HR & Management

Local authorities and housing associations are being urged to increase spending with SMEs

3 min read

27 August 2015

Local authorities and housing associations are being urged to ramp up their spending with small businesses.

The Federation of Master Builders (FMB) – the trade association for the building industry – said the government’s declaration that every £1 in £3 is spent with small businesses “only applies to central government contracts”.

Sarah McMonagle, head of external affairs at the FMB, said: “We want to see an increase in spend with small and micro firms across the board and by every public sector body. In many parts of the country, it is still the case that small firms are all too often squeezed out by larger competitors when bidding for public sector work.”

She added: “There are lots of good reasons why the wider public sector should spend as much as possible with small firms. In particular, using construction SMEs has been proven to provide real local economic and environmental benefits. SMEs employ local people, meaning that the money spent is likely to go to local suppliers and remain within the local economy.”

It was suggested that in the construction sector two thirds of apprentices are trained by micro firms. This means that spending more with these businesses could help towards the government’s target of creating three million new apprenticeships by 2020.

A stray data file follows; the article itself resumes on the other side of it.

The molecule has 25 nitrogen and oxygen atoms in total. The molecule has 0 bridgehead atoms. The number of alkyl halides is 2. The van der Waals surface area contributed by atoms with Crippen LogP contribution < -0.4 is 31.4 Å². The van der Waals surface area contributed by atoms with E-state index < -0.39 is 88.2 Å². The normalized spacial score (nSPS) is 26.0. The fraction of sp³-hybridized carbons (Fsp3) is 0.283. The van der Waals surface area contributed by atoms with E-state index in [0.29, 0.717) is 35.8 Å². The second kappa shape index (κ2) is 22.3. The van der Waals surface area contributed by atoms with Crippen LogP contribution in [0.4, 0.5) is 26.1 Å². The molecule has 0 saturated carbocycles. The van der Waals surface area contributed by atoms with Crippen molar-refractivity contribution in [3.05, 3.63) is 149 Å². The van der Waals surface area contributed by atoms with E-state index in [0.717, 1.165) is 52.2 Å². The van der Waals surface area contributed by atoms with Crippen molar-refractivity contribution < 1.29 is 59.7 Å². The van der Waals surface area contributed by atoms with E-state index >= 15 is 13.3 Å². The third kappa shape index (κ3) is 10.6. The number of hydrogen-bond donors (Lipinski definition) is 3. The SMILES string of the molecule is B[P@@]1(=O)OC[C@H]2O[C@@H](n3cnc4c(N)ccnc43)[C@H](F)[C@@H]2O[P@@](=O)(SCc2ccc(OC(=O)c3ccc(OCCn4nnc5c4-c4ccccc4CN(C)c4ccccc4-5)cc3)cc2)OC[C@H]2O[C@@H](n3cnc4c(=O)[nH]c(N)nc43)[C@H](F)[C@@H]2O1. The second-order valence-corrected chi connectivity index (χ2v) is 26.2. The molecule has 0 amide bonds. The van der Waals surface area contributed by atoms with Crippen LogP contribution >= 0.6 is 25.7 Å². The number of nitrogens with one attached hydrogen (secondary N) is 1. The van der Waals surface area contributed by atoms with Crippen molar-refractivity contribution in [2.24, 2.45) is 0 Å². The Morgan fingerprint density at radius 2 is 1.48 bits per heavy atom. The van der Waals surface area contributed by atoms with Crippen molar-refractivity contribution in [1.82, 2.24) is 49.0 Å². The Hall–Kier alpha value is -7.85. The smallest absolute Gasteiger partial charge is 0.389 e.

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However, the FMB is of the belief that there is an even more ambitious target the government could aim for.

“Some local authorities and housing associations are better at engaging with SMEs than others, but we’re urging all public sector clients to set a target for increasing the proportion they spend with SMEs,” she urged. “Some may already be spending £1 in every £3 but then they should be working towards spending £2 in every £3.

“One way the wider public sector can boost engagement in public procurement by small firms is to ensure they are implementing the EU Public Procurement Directive which was brought in earlier this year. The Directive states that public sector clients must break down their contracts into small lots and this makes public contracts much more appealing to small businesses – especially in construction where forming part of the supply chain can be particularly problematic due to late payment.”